Dr. Joel S. Schuman

Dr. Joel S. Schuman

Tufts ophthalmologist honored for groundbreaking research

The New York Academy of Medicine has awarded the 2002 Lewis Rudin Glaucoma Prize to two trailblazing ophthalmology researchers who have discovered a molecular mechanism behind glaucoma, the world's leading cause of irreversible blindness.

Dr. Joel S. Schuman, professor of ophthalmology at Tufts School of Medicine and director of the Glaucoma Service at the New England Eye Center at Tufts-New England Medical Center, and M. Elizabeth Fini, professor and co-director of research at the Bascom Palmer Eye Institute at the University of Miami School of Medicine, will share the $50,000 Rudin Prize.

Schuman and Fini are being honored for their March 2001 research paper, published in Nature Medicine, in which they identify the first-ever molecular marker for human glaucoma. They examined normal and glaucoma-stricken eyes from cadavers and found that a certain molecule—ELAM-1—was detectable only in the ailing eyes. Nan Wang and Shravan K. Chintala were also authors on the paper.

In an article accompanying the research, Stanislav Tomarev of the National Eye Institute hailed the discovery as a critical step in improving future detection and treatment of glaucoma. The eye disease has no symptoms and surreptitiously steals a person's vision. As many as half of those with early-stage glaucoma do not realize they have it, making early detection a vital tool. It affects more than three million adults in the United States and 17 million worldwide.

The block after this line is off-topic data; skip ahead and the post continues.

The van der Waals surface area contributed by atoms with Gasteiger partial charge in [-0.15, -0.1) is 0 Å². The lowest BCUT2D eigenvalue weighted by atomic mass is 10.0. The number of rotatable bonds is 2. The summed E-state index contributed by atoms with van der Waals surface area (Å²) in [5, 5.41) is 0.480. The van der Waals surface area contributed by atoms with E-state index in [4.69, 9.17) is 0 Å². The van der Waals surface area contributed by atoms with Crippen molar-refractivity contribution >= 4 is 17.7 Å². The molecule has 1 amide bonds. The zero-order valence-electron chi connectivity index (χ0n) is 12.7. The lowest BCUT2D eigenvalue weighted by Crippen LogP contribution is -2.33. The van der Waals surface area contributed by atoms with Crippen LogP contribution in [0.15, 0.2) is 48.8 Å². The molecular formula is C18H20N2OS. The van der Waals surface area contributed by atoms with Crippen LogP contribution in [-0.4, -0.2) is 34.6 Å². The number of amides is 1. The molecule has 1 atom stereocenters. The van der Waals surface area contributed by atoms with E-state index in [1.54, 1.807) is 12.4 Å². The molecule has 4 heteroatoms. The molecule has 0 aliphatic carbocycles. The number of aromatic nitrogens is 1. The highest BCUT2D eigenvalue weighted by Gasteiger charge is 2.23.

"We found there was a fundamental molecular difference between people who have glaucoma and people who don't," said Schuman, who also is an adjunct professor in Tufts' School of Engineering. "If we can use this finding to develop a diagnostic test, it may allow us to identify people who have glaucoma better than we can now."

Fini and Schuman are conducting follow-up studies into treatments for glaucoma, including an investigation into whether glaucoma patients have genetic abnormalities that might lead to over-expression of ELAM-1.

Many cases of glaucoma occur because the eye's optic nerve is damaged by the build up of aqueous humor fluid in the eyes. Under normal conditions, this fluid circulates between the front and back chambers of the eye, nourishing the lens and corneal cells. It then drains through the trabecular meshwork tissue and flows out into the Schlemm's canal. When these two parts don't function properly, drainage is impaired, and pressure builds up on the optic nerve. The researchers found that the ELAM-1 molecule (short for endothelial leukocyte-adhesion molecule-1) was over-expressed in these two parts of glaucoma-stricken eyes.

They also found that the ELAM-1 protein was consistently present in cell lines derived from the trabecular meshwork tissue of glaucomatous eyes, but not present in the same tissue in normal eyes. Combined, the findings identify ELAM-1 as the first true molecular tag for glaucoma.

Interestingly, Schuman and Fini also discovered that ELAM-1 is actually part of a stress response that protects cells and tissues in the eyes' outflow pathways. They theorize that this protective response leads to eye tissue damage if it continues on a chronic basis. That tissue damage leads to the pressure build up that is characteristic of glaucoma.

The researchers are now working to understand the dynamics of this helpful-to-harmful change in the hope of devising a way to reverse it. "Characterizing the change could provide us with potential new targets for drug therapy," said Fini.

This research was deemed so significant that it was published as the cover story in Nature Medicine. An abstract of the paper was printed in the journal Nature—something reserved for only the most significant research findings.

The New York Academy of Medicine awards the Rudin Prize for the most significant glaucoma research published in the prior year.